Crops grow amid dry land on Thursday, June 17, 2021, near Sanger, California, in Fresno County. AP Photo/Noah Berger.
Crops grow amid dry land on Thursday, June 17, 2021, near Sanger, California, in Fresno County. (Noah Berger/AP)

Back Forty: Hard truths about California’s water future

Last month, Jay Lund, a Distinguished Professor of civil and environmental engineering at UC Davis, wrapped up a lecture on California’s drought with a slide titled “Resistance is Futile.” It included a list of his predictions about the state’s water crisis, some of which bordered on apocalyptic. As climate change fuels extreme drought, heat and flooding, Lund explained, some of California’s native species will become unsustainable in the wild. Farmers, government agencies and environmental groups will continue to fight over dwindling water supplies. In the San Joaquin Valley, farmers could be forced to fallow 40 percent of their land.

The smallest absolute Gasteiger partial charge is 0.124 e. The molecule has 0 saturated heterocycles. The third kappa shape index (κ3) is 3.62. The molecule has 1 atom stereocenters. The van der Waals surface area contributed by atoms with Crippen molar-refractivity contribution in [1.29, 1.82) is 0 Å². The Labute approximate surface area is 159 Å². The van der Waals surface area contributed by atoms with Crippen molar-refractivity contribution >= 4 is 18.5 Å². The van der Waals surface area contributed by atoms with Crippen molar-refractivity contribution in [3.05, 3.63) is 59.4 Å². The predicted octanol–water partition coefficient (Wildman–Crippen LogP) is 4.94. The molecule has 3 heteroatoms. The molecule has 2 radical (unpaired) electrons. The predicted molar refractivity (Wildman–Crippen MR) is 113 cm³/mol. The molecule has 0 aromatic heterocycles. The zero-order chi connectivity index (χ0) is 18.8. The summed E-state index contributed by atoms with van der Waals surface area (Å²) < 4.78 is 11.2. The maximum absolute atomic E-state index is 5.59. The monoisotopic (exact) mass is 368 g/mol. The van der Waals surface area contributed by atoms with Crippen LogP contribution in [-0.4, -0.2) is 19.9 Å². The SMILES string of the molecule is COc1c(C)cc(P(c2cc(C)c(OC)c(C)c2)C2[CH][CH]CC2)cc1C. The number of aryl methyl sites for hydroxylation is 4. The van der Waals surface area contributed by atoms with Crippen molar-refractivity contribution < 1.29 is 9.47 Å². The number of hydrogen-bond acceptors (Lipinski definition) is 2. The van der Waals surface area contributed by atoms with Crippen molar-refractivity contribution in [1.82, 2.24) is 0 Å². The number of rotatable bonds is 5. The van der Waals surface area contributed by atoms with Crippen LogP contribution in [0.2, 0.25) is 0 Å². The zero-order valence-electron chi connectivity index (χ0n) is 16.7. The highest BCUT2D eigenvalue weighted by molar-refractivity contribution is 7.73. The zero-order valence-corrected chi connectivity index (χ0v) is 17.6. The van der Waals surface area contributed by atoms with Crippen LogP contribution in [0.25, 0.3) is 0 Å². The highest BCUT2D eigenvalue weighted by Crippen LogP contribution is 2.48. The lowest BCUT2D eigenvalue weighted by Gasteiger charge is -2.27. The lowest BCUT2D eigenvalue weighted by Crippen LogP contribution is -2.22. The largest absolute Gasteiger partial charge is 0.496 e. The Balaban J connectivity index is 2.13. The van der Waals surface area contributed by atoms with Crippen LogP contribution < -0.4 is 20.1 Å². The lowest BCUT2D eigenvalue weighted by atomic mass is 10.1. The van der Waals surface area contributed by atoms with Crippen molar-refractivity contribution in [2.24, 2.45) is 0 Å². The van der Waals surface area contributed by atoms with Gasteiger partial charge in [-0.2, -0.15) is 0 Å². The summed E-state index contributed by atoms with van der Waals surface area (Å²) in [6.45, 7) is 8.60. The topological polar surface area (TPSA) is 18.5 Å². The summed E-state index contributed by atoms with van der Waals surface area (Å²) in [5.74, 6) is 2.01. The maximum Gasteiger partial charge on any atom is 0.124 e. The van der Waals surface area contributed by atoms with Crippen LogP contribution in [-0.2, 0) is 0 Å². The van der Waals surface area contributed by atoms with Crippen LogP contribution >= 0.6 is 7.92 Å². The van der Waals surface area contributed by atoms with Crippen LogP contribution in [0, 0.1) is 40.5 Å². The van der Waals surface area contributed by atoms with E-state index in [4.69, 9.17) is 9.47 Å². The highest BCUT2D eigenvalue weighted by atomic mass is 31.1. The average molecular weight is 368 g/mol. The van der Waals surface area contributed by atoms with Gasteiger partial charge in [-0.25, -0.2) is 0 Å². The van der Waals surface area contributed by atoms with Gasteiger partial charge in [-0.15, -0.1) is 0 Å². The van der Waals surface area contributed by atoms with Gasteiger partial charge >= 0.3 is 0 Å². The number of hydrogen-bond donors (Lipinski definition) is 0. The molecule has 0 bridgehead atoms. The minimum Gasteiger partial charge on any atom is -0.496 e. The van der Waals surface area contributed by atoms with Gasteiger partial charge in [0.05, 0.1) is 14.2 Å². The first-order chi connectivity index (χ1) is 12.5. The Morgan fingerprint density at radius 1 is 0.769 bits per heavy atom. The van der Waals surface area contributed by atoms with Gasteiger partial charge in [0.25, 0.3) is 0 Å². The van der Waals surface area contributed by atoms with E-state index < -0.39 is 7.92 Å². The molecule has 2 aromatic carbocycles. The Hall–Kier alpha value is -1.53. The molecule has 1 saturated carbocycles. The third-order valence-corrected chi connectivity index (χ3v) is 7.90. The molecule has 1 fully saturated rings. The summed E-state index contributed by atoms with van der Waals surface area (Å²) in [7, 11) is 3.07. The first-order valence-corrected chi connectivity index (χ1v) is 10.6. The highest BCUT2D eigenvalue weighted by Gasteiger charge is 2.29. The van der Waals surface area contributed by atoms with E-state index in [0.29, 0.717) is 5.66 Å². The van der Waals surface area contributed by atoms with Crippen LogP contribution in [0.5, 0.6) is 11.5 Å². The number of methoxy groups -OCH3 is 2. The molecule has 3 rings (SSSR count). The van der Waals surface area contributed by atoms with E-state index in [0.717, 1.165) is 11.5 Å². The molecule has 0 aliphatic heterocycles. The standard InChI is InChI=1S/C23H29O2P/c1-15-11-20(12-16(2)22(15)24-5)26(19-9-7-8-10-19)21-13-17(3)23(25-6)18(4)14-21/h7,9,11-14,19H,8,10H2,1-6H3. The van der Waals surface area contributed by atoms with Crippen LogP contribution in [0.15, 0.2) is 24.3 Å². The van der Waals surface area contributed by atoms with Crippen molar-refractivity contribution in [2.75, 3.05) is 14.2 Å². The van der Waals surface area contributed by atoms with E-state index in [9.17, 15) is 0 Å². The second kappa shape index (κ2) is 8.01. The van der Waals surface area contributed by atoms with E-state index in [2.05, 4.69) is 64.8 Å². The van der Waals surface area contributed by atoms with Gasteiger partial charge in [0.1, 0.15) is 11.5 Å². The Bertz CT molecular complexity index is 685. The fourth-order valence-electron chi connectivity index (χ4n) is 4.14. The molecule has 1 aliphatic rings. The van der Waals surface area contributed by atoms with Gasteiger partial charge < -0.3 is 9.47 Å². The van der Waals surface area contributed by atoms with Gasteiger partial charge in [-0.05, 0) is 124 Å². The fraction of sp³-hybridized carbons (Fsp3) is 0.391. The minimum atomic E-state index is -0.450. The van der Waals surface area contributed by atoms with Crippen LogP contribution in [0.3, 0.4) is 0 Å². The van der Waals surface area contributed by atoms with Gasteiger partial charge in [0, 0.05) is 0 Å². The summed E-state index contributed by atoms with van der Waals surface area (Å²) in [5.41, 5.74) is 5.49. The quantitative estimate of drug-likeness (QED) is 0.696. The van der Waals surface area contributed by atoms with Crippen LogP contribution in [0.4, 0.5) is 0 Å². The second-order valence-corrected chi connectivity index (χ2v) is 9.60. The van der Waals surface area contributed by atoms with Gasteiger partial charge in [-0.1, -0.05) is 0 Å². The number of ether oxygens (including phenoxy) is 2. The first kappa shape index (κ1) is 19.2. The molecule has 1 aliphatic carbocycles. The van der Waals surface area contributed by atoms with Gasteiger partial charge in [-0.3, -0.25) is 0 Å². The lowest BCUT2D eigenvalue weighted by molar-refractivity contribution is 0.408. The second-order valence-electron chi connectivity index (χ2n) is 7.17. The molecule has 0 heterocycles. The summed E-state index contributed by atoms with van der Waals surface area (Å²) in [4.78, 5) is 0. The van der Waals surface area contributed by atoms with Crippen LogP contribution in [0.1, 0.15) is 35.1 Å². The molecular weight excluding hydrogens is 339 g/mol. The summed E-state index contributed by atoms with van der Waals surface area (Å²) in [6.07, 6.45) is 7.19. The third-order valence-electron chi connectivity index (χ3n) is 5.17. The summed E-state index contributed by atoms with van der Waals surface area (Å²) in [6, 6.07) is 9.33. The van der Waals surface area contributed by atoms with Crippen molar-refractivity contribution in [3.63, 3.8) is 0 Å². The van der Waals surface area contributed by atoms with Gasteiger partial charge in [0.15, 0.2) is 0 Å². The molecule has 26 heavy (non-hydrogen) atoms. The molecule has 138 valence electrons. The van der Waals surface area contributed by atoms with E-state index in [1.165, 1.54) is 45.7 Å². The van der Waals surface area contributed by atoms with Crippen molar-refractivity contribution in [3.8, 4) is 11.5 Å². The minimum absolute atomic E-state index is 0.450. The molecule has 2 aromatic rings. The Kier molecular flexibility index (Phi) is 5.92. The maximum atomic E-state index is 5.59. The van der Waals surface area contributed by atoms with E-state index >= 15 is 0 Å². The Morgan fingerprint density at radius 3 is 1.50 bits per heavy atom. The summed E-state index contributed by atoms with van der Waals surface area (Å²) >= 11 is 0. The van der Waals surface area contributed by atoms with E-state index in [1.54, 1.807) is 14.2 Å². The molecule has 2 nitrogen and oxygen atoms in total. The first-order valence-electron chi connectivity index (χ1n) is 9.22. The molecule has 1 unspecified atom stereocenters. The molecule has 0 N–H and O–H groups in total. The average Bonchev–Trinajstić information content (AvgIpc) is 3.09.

“These things will happen,” says Lund, who has been studying California’s water situation for over 30 years. “I don’t see anybody being willing to spend enough money to completely reverse these trends.” 

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The Food & Environment Reporting Network is an independent, non-profit news organization that produces in-depth and investigative journalism in the critically under-reported areas of food, agriculture and environmental health.

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